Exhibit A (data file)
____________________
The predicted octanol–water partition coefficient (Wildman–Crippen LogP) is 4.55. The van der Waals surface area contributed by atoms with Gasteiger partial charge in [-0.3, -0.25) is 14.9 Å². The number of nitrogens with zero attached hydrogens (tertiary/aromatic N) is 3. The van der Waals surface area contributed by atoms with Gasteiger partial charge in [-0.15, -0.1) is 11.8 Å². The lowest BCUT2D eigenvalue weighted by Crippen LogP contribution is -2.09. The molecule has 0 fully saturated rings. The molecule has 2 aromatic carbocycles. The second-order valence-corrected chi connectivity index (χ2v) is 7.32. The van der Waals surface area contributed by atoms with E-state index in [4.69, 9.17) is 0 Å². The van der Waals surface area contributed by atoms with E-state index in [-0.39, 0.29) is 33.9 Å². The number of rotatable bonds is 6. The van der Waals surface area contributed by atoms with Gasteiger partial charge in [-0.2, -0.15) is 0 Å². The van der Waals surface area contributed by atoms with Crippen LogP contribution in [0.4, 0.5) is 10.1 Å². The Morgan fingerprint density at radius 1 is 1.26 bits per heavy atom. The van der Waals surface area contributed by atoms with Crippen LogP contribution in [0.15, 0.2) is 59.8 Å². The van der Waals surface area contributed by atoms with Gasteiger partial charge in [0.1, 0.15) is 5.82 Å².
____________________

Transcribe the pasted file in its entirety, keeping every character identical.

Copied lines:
The predicted octanol–water partition coefficient (Wildman–Crippen LogP) is 4.55. The van der Waals surface area contributed by atoms with Gasteiger partial charge in [-0.3, -0.25) is 14.9 Å². The number of nitrogens with zero attached hydrogens (tertiary/aromatic N) is 3. The van der Waals surface area contributed by atoms with Gasteiger partial charge in [-0.15, -0.1) is 11.8 Å². The lowest BCUT2D eigenvalue weighted by Crippen LogP contribution is -2.09. The molecule has 0 fully saturated rings. The molecule has 2 aromatic carbocycles. The second-order valence-corrected chi connectivity index (χ2v) is 7.32. The van der Waals surface area contributed by atoms with E-state index in [4.69, 9.17) is 0 Å². The van der Waals surface area contributed by atoms with E-state index in [-0.39, 0.29) is 33.9 Å². The number of rotatable bonds is 6. The van der Waals surface area contributed by atoms with Gasteiger partial charge in [-0.2, -0.15) is 0 Å². The van der Waals surface area contributed by atoms with Crippen LogP contribution in [0.4, 0.5) is 10.1 Å². The Morgan fingerprint density at radius 1 is 1.26 bits per heavy atom. The van der Waals surface area contributed by atoms with Crippen LogP contribution in [0.15, 0.2) is 59.8 Å². The van der Waals surface area contributed by atoms with Gasteiger partial charge in [0.1, 0.15) is 5.82 Å².